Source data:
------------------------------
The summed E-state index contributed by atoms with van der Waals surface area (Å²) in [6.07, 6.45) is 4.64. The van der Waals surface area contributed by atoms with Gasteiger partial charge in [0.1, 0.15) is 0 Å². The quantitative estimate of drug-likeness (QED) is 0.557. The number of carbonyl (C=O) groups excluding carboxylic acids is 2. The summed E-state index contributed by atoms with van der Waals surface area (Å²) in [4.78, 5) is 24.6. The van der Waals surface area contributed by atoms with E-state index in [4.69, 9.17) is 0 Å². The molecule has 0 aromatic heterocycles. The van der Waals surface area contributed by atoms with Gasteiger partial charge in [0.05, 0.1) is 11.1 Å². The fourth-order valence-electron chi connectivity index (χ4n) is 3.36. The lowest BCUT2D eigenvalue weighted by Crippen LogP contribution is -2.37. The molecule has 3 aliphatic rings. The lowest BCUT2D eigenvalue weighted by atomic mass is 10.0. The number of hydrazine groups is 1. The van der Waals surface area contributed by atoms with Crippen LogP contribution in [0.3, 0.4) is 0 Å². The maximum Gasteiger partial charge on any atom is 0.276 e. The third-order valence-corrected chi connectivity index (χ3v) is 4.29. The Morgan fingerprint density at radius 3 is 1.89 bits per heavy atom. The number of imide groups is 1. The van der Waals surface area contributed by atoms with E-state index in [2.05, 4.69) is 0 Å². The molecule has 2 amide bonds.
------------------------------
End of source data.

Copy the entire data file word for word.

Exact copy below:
The summed E-state index contributed by atoms with van der Waals surface area (Å²) in [6.07, 6.45) is 4.64. The van der Waals surface area contributed by atoms with Gasteiger partial charge in [0.1, 0.15) is 0 Å². The quantitative estimate of drug-likeness (QED) is 0.557. The number of carbonyl (C=O) groups excluding carboxylic acids is 2. The summed E-state index contributed by atoms with van der Waals surface area (Å²) in [4.78, 5) is 24.6. The van der Waals surface area contributed by atoms with E-state index in [4.69, 9.17) is 0 Å². The molecule has 0 aromatic heterocycles. The van der Waals surface area contributed by atoms with Gasteiger partial charge in [0.05, 0.1) is 11.1 Å². The fourth-order valence-electron chi connectivity index (χ4n) is 3.36. The lowest BCUT2D eigenvalue weighted by Crippen LogP contribution is -2.37. The molecule has 3 aliphatic rings. The lowest BCUT2D eigenvalue weighted by atomic mass is 10.0. The number of hydrazine groups is 1. The van der Waals surface area contributed by atoms with Crippen LogP contribution in [0.3, 0.4) is 0 Å². The maximum Gasteiger partial charge on any atom is 0.276 e. The third-order valence-corrected chi connectivity index (χ3v) is 4.29. The Morgan fingerprint density at radius 3 is 1.89 bits per heavy atom. The number of imide groups is 1. The van der Waals surface area contributed by atoms with E-state index in [2.05, 4.69) is 0 Å². The molecule has 2 amide bonds.